Two days after Thursday’s elections and I am still sitting here listening to the same heightened pre election (now post-election) onslaught of car horns as they beep both continuously and furiously up and down the road. On second thoughts perhaps it has nothing to do with the elections. It is the weekend after all; there could be a wedding. Regardless of the reason for this evening’s mobile raucous, attention is still very much turned towards the recent local council elections and as a resident of Beit Sahour, so too is mine.
Unfortunately as a British citizen, I’'ve had a double does of election mayhem with Thursday the 5th of May, also being the day the British public some what reluctantly reelected Tony Blair. In fact the similarities do not end here. Many voters in Beit Sahour are also desperate for change. They too are disillusioned with their political leaders, and frustrated that the popular vote is not achieving satisfying results which surely should be an automated result of democracy? As one woman laminated:
Will the people never learn? We want a responsible and clean local government but yet we still vote the old corrupt leaders back in.
I read a depressing headline in the Jerusalem Post yesterday; “"Despite Iraq anger UK votes for Blair"”. From the UK to the OPT; disillusionment with democracy. Or perhaps '‘democratic disillusionment'’ would be a more perceptive phrase?
In the Bethlehem ghetto, the local election battle appeared surprisingly fierce. The past month has culminated in nightly party election rallies or what is locally dubbed as '‘festivals'’. Party posters and banners have been strung and stuck to both stationary and moving objects; from street lights to taxis. The nightly routine of finishing work and going to the gym or shopping was temporarily replaced with going to a local party ‘festival’. On a personal level this has been a treat; an empty swimming pool followed by a queue-less supermarket. Such rigorous electoral enthusiasm and the near total mobilsation (children included!) can be explained on numerous levels.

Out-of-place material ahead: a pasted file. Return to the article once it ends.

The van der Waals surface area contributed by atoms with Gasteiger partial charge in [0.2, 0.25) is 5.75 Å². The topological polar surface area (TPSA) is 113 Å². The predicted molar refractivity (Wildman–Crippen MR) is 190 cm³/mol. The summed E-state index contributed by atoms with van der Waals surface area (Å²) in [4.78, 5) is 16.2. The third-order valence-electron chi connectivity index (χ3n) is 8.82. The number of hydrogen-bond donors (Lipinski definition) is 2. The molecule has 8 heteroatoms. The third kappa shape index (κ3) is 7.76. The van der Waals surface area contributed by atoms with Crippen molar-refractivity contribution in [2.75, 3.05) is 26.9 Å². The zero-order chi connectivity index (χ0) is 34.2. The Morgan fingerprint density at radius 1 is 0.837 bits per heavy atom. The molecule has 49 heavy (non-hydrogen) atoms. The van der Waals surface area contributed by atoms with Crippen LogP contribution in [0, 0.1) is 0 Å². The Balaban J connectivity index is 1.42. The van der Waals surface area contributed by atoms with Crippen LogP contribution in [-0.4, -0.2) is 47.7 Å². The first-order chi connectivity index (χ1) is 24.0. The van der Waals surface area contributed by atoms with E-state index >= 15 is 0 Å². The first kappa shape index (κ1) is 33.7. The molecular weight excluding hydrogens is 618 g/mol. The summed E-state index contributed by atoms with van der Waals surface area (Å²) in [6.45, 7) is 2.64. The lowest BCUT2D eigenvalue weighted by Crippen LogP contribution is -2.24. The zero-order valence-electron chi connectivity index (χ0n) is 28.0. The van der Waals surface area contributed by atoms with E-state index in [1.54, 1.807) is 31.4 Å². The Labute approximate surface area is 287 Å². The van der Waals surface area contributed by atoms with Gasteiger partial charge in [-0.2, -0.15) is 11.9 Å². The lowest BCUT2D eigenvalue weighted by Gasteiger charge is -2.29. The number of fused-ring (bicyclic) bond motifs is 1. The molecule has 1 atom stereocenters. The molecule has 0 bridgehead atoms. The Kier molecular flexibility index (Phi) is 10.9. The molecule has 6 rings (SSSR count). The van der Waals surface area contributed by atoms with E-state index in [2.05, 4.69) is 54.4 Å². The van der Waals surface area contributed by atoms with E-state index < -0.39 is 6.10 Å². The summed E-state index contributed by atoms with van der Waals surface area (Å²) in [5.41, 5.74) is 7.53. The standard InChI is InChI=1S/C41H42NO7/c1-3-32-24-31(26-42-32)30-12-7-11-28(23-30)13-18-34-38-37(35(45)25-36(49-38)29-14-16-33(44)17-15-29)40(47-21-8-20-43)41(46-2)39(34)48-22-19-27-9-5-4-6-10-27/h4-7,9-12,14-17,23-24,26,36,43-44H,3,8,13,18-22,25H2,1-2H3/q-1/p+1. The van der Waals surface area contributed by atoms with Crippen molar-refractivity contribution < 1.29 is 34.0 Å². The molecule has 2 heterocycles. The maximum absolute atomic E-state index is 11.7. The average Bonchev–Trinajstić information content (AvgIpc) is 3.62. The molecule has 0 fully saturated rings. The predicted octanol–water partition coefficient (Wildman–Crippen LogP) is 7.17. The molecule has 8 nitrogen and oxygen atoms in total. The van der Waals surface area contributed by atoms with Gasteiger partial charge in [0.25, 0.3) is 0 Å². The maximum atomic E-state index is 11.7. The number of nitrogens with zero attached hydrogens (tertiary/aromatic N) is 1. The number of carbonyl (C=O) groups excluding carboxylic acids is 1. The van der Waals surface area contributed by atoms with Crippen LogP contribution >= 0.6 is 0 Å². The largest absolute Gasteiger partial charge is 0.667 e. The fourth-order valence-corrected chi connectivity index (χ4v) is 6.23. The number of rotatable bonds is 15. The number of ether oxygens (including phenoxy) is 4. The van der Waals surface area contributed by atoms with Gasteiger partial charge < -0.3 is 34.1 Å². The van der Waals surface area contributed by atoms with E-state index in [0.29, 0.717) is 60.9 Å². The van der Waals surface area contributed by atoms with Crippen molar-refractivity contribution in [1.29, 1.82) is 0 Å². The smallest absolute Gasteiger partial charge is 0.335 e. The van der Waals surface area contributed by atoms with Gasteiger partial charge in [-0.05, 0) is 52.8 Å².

Firstly, the municipality elections follow the earlier Presidential elections, which were held last January. This undoubtedly re-ignited political consciousness and kick started political grass roots involvement after a particularly arid democratic spell. On a local level this translated into a battle between the traditional and known Fatah candidates and younger and less known figures. A second explanation for the vibrancy of the election campaigns is that Thursday’s elections were the first local elections held in 29 years. Local elections were last held in the West Bank in 1976.
Unfortunately, this democratic deficit fairs much better than Gaza, where there have been no municipal elections since the end of the British Mandate, in 1948. Consequently, the years of democratic thirst resulted in an unconfirmed turn out of around 82%. In the UK voter turn out last reached such a figure in 1950. On Thursday it reached a contemporary 'impressive' 61.3%. Meanwhile, across the Green Line, in 2003, 68.5% of Israelis seem to value their '‘island of democracy'’, when Sharon'’s Likud government was re-elected with the lowest turnout for the Israeli Knesset in Israeli history.